The confrontation was polite–even respectful–but it was undeniably a clash of adversaries.

Paul Longmore, an associate professor at San Francisco State University, is one of the disability community’s most outspoken opponents of legalized assisted suicide. Andrew Batavia of Miami Beach, Fla., is a well-known attorney and health and disability policy expert who favors legalization.

Longmore had polio and uses a ventilator; Batavia is a C2-3 quadriplegic from a spinal cord injury. Both frame the assisted suicide issue in terms of disability rights; both are highly articulate spokesmen.

In a February 3, 1997, conference call, Longmore and Batavia debated physician-assisted suicide for New Mobility readers. The occasion was their first meeting, and was both improbable and inevitable. Their views are worlds apart, yet the vital importance of the issue demands that adversaries talk. The discussion began with a question: Can a request by a disabled person for a physician’s assistance in dying be seen as a rational and uncoerced choice?

Paul Longmore: Historically, when people with disabilities have wanted a physician’s help in ending their lives, courts have automatically assumed that first, they were acting in response to their disability alone and second, it was a reasonable thing to want to die. Whereas, for somebody who is not disabled, the automatic response is to try to help the person and solve the problems. This happens to people with disabilities even when it’s made clear that there are all sorts of societal factors that have brought the person to this point.

Andrew Batavia: I understand that people with disabilities have always been devalued and we need to rectify that. Certainly, we need to educate the public and the medical community. But I feel that the individual should be able to make the decision. In the context of the Supreme Court case being considered now, we’re talking about the right of competent, terminally ill individuals to end their lives. These people are suffering, they’re in the last few months of their lives, and there’s no reason that the state should interfere. Their decisions have to be respected as rational.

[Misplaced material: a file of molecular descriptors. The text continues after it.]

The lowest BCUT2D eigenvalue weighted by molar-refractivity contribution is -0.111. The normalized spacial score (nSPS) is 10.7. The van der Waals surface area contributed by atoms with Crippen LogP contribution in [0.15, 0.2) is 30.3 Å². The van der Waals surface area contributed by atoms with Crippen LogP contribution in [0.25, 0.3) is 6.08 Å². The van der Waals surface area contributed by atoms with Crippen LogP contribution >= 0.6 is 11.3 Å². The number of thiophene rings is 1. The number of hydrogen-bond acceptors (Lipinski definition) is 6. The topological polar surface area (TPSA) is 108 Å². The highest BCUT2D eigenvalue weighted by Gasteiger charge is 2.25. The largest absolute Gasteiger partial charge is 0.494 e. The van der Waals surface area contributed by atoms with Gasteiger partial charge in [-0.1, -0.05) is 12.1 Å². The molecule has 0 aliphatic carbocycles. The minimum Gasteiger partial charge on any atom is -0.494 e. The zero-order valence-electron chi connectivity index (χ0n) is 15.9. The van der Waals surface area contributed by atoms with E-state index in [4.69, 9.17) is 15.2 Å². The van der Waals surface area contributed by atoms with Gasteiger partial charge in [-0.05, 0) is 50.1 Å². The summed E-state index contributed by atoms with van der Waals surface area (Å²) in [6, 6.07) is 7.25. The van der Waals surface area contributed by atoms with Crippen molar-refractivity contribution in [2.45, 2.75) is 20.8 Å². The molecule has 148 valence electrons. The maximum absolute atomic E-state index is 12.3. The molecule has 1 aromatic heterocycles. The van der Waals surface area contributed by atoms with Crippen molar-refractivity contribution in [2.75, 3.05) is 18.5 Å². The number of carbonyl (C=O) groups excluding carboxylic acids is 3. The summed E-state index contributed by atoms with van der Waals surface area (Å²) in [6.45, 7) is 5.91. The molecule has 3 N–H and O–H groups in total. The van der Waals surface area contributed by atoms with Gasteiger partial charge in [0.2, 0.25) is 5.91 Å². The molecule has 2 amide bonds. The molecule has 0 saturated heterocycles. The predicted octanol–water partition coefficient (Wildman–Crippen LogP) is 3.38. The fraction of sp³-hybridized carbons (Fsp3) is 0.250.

For Whom? By Whom?

AB: When it comes to terminally ill individuals, I strongly support their right to physician assistance in dying. The state’s interest in denying this right is very, very small and the individual’s interest in ending suffering is very great. I have a greater concern once you get beyond the terminal condition, for the reasons Paul states, but ultimately I would support the right of states to give all individuals–including people with disabilities–that right.

PL: The right to end their lives, or the right to end their lives with a physician’s help? Physician assistance is the key difference here.

AB: I would certainly support their right to end their lives. But once you start bringing in the apparatus of the medical community, I have some reservations about coercion. I do think state law could have protections built into it. If, for example, non-term